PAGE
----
Being Intentional About Singing in the Kitchen

Speedy and I like to run around the kitchen exuberantly dancing and singing. Everything from nursery rhymes and Christmas songs to the latest pop hits. We laugh about our ridiculous moves until the dogs perk up their ears and stare as they try to figure out what they’re missing. Sometimes this fun erupts into two-year-old tears, but usually it’s just silly, spontaneous playtime.

  
Our life can often feel chaotic. Our home features the above mentioned two-year-old, two big dogs, and two less-than-neat adults. It is also a busy dairy operating 365 days a year with farm employees, twice daily milk truck pickup, and feed/supply/service deliveries. I won’t lie; at times things feel overwhelming and I wonder how we can keep doing ALL THE THINGS. But I’m also good at intentionally finding the joy. That saves me. I love seeing Speedy smile and laugh – whether looking at new calves or dancing in the kitchen. We carve out little precious bits of family time because it’s a value we want to weave into the core of his life.

I also deeply value talking with JR over coffee on the mornings that aren’t too crazy. Or it’s good to get tasty takeout pizza and unwind and talk instead of cooking when we’ve had an especially long workday. We have to find time to talk and reflect and laugh. If life becomes nothing but work and stress about work then what are we really doing?

It’s no secret on this blog that I intentionally make time to run. I don’t always have to be racing or training, but I need those miles of cool morning solitude or those afternoons of happy chatter as I run with Speedy in the stroller. Mentally and emotionally it is so important for me to put in those miles, and I’ve finally realized I don’t need to apologize or explain why.

I enjoy my time volunteering to teach elementary kids at church each Wednesday afternoon, and I intentionally spend these hours because I feel and see the difference it makes. I also bring Speedy to worship as often as I can, and we focus on mealtime and bedtime prayers. Hearing his emphatic little “Amen” makes my heart swell. I certainly have a lot of stumbles and worries in my faith journey, and I see my own failings so much more clearly as a parent. But I pray for guidance and a joyful heart as I do my best to model values of love and acceptance and service. Speedy soaks up everything like a little sponge at this age, as I was eloquently reminded of by this post from The Art in Life called “Creating an Intentional Family Culture”.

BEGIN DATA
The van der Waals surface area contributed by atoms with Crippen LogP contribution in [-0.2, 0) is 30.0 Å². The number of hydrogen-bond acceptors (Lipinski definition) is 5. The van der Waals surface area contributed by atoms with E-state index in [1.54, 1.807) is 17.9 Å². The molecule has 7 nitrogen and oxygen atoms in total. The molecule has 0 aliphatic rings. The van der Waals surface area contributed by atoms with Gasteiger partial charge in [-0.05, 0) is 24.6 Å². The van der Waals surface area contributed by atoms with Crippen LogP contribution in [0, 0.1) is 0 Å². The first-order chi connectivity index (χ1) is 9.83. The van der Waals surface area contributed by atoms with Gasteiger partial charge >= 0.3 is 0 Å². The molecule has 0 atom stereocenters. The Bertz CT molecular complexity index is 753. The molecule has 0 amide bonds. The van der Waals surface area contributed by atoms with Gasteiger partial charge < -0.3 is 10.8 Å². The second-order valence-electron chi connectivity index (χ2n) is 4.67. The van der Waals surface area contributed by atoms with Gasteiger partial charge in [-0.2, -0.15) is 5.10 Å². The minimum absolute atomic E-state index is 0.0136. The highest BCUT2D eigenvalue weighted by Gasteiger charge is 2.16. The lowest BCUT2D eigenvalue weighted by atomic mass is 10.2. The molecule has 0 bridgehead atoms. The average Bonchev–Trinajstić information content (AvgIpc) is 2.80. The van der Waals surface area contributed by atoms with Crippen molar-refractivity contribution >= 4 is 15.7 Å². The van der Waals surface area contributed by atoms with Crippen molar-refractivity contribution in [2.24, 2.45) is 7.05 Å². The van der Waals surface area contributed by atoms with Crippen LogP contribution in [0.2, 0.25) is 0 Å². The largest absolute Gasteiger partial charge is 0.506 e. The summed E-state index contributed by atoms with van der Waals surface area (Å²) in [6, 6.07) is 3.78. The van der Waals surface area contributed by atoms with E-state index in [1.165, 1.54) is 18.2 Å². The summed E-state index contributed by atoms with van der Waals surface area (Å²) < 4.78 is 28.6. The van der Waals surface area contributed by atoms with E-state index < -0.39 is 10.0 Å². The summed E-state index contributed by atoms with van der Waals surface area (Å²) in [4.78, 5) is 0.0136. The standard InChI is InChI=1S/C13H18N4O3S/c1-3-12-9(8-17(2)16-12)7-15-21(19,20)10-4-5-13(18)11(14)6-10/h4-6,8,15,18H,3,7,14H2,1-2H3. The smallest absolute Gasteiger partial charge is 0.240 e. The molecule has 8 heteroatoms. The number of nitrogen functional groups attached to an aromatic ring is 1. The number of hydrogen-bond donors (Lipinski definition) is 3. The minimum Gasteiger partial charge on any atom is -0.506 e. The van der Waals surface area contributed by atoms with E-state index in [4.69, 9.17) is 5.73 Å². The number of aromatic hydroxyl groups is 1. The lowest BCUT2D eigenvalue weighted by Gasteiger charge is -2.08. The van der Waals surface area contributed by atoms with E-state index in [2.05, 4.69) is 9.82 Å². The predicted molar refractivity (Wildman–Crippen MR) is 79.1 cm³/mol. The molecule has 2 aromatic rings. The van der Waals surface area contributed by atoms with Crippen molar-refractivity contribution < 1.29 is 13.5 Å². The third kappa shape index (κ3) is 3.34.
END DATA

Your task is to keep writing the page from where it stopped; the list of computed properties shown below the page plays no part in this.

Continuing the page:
I don’t keep up with many blogs at the moment, but this post popped up in my feed at just the right time to resonate. My son is only a few months older than the blog author, Hannah, and I think we’re both in the same place with a lot of parenting milestones – though our everyday lives are drastically different.

I’ve always had thoughts on being intentional about love and faith and care for my child, but parenting is more than even that. Over the past few months I have gotten better at having Speedy help me with household tasks like filling the washing machine or dryer and putting away dishes. Often the chores take longer, but that’s not the point. I hadn’t thought about it until I read this post, but it’s part of creating the family culture we want. We believe in teamwork, helping each other, and trying to offer a comfortable hospitality. I am far from a perfectionist about my house, but some things have to be done.

It’s more important for me to offer someone a hot cup of coffee and kind words than perfectly sanitized countertops, and that will probably always be my normal. Maybe Speedy will grow up to be neater than I, but that’s less important than the values that come through us working together. At age two it’s easy to assume I should do most things for my son, and then I’ll feel stressed that I’m not doing enough. If I have the courage and patience to start doing more hand-in-hand together he can take joy in the learning journey and in the result.

I don’t have everything figured out, and being intentional with my time, pursuits, and values is something I’ll always be working on. Reflecting and writing helps me, and sometimes priorities will indeed change. I am hopeful I will always make time to sing and dance in the kitchen with my kids joyfully leading the charge.

About Lisa

Hi, I'm Lisa. Dairy farmer's wife and Minnesotan to the core, I write about rural farm life, running down country roads, and the food, faith, and family that bind everything together. Follow along on my journey.
This entry was posted in Agriculture ( in general), Being a Mom, Christian Reflections, This and That and tagged , , , , , . Bookmark the permalink.

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